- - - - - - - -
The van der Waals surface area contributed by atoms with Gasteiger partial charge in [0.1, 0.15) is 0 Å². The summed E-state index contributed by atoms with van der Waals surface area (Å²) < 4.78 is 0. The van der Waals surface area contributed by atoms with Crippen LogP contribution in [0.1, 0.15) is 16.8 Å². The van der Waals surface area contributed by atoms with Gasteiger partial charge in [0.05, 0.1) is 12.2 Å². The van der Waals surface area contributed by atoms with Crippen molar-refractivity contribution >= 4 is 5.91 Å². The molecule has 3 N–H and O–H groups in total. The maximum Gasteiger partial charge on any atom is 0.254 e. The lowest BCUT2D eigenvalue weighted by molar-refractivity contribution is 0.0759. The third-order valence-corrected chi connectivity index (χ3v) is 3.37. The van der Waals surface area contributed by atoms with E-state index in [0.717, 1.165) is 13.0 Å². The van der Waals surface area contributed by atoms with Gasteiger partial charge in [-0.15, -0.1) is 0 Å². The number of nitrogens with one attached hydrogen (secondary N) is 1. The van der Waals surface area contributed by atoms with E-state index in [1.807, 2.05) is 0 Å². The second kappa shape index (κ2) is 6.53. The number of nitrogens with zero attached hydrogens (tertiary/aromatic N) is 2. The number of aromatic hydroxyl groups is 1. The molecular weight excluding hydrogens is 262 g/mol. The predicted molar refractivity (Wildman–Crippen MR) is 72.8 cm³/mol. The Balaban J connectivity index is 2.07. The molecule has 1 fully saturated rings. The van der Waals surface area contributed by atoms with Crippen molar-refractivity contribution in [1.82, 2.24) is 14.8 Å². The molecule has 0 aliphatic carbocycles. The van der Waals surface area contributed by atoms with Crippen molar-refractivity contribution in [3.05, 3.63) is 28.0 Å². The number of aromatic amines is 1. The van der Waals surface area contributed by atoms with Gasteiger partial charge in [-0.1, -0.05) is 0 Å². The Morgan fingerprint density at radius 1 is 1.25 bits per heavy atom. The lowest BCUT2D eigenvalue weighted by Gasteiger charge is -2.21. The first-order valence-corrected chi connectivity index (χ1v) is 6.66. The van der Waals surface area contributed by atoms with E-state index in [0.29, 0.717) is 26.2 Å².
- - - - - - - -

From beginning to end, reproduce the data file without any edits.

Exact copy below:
The van der Waals surface area contributed by atoms with Gasteiger partial charge in [0.1, 0.15) is 0 Å². The summed E-state index contributed by atoms with van der Waals surface area (Å²) < 4.78 is 0. The van der Waals surface area contributed by atoms with Crippen LogP contribution in [0.1, 0.15) is 16.8 Å². The van der Waals surface area contributed by atoms with Gasteiger partial charge in [0.05, 0.1) is 12.2 Å². The van der Waals surface area contributed by atoms with Crippen molar-refractivity contribution >= 4 is 5.91 Å². The molecule has 3 N–H and O–H groups in total. The maximum Gasteiger partial charge on any atom is 0.254 e. The lowest BCUT2D eigenvalue weighted by molar-refractivity contribution is 0.0759. The third-order valence-corrected chi connectivity index (χ3v) is 3.37. The van der Waals surface area contributed by atoms with E-state index in [0.717, 1.165) is 13.0 Å². The van der Waals surface area contributed by atoms with Gasteiger partial charge in [-0.15, -0.1) is 0 Å². The number of nitrogens with one attached hydrogen (secondary N) is 1. The van der Waals surface area contributed by atoms with E-state index in [1.807, 2.05) is 0 Å². The second kappa shape index (κ2) is 6.53. The number of nitrogens with zero attached hydrogens (tertiary/aromatic N) is 2. The number of aromatic hydroxyl groups is 1. The molecular weight excluding hydrogens is 262 g/mol. The predicted molar refractivity (Wildman–Crippen MR) is 72.8 cm³/mol. The Balaban J connectivity index is 2.07. The molecule has 1 fully saturated rings. The van der Waals surface area contributed by atoms with Crippen molar-refractivity contribution in [1.82, 2.24) is 14.8 Å². The molecule has 0 aliphatic carbocycles. The van der Waals surface area contributed by atoms with Crippen molar-refractivity contribution in [3.05, 3.63) is 28.0 Å². The number of aromatic amines is 1. The van der Waals surface area contributed by atoms with Gasteiger partial charge in [-0.1, -0.05) is 0 Å². The Morgan fingerprint density at radius 1 is 1.25 bits per heavy atom. The lowest BCUT2D eigenvalue weighted by Gasteiger charge is -2.21. The first-order valence-corrected chi connectivity index (χ1v) is 6.66. The van der Waals surface area contributed by atoms with E-state index in [0.29, 0.717) is 26.2 Å².